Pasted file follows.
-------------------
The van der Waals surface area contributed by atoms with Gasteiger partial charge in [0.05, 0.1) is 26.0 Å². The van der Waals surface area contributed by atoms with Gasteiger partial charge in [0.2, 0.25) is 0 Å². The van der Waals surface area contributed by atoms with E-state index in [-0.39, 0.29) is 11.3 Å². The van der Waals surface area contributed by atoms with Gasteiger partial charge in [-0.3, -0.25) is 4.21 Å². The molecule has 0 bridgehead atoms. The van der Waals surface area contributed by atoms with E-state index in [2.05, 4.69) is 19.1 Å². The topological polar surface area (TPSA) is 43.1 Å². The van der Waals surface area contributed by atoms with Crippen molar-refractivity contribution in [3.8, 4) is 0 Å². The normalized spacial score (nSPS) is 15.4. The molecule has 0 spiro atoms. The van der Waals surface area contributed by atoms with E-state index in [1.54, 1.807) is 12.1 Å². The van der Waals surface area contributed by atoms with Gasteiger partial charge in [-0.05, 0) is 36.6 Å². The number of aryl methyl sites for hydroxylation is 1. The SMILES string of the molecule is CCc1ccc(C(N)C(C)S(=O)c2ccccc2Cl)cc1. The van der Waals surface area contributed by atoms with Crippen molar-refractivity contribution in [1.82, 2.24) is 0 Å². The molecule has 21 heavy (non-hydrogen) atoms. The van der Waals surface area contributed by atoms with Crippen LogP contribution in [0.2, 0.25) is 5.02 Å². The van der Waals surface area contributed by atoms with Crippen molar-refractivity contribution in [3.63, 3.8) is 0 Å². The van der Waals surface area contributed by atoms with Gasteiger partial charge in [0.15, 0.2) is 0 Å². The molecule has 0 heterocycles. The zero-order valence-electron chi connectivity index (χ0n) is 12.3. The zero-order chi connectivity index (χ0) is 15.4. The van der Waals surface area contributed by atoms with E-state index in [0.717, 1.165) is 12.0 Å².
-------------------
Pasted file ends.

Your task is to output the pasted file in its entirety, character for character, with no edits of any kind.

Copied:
The van der Waals surface area contributed by atoms with Gasteiger partial charge in [0.05, 0.1) is 26.0 Å². The van der Waals surface area contributed by atoms with Gasteiger partial charge in [0.2, 0.25) is 0 Å². The van der Waals surface area contributed by atoms with E-state index in [-0.39, 0.29) is 11.3 Å². The van der Waals surface area contributed by atoms with Gasteiger partial charge in [-0.3, -0.25) is 4.21 Å². The molecule has 0 bridgehead atoms. The van der Waals surface area contributed by atoms with E-state index in [2.05, 4.69) is 19.1 Å². The topological polar surface area (TPSA) is 43.1 Å². The van der Waals surface area contributed by atoms with Crippen molar-refractivity contribution in [3.8, 4) is 0 Å². The normalized spacial score (nSPS) is 15.4. The molecule has 0 spiro atoms. The van der Waals surface area contributed by atoms with E-state index in [1.54, 1.807) is 12.1 Å². The van der Waals surface area contributed by atoms with Gasteiger partial charge in [-0.05, 0) is 36.6 Å². The number of aryl methyl sites for hydroxylation is 1. The SMILES string of the molecule is CCc1ccc(C(N)C(C)S(=O)c2ccccc2Cl)cc1. The van der Waals surface area contributed by atoms with Crippen molar-refractivity contribution in [1.82, 2.24) is 0 Å². The molecule has 21 heavy (non-hydrogen) atoms. The van der Waals surface area contributed by atoms with Crippen LogP contribution in [0.2, 0.25) is 5.02 Å². The van der Waals surface area contributed by atoms with Crippen molar-refractivity contribution in [3.63, 3.8) is 0 Å². The van der Waals surface area contributed by atoms with Gasteiger partial charge in [0.15, 0.2) is 0 Å². The molecule has 0 heterocycles. The zero-order valence-electron chi connectivity index (χ0n) is 12.3. The zero-order chi connectivity index (χ0) is 15.4. The van der Waals surface area contributed by atoms with E-state index in [0.717, 1.165) is 12.0 Å².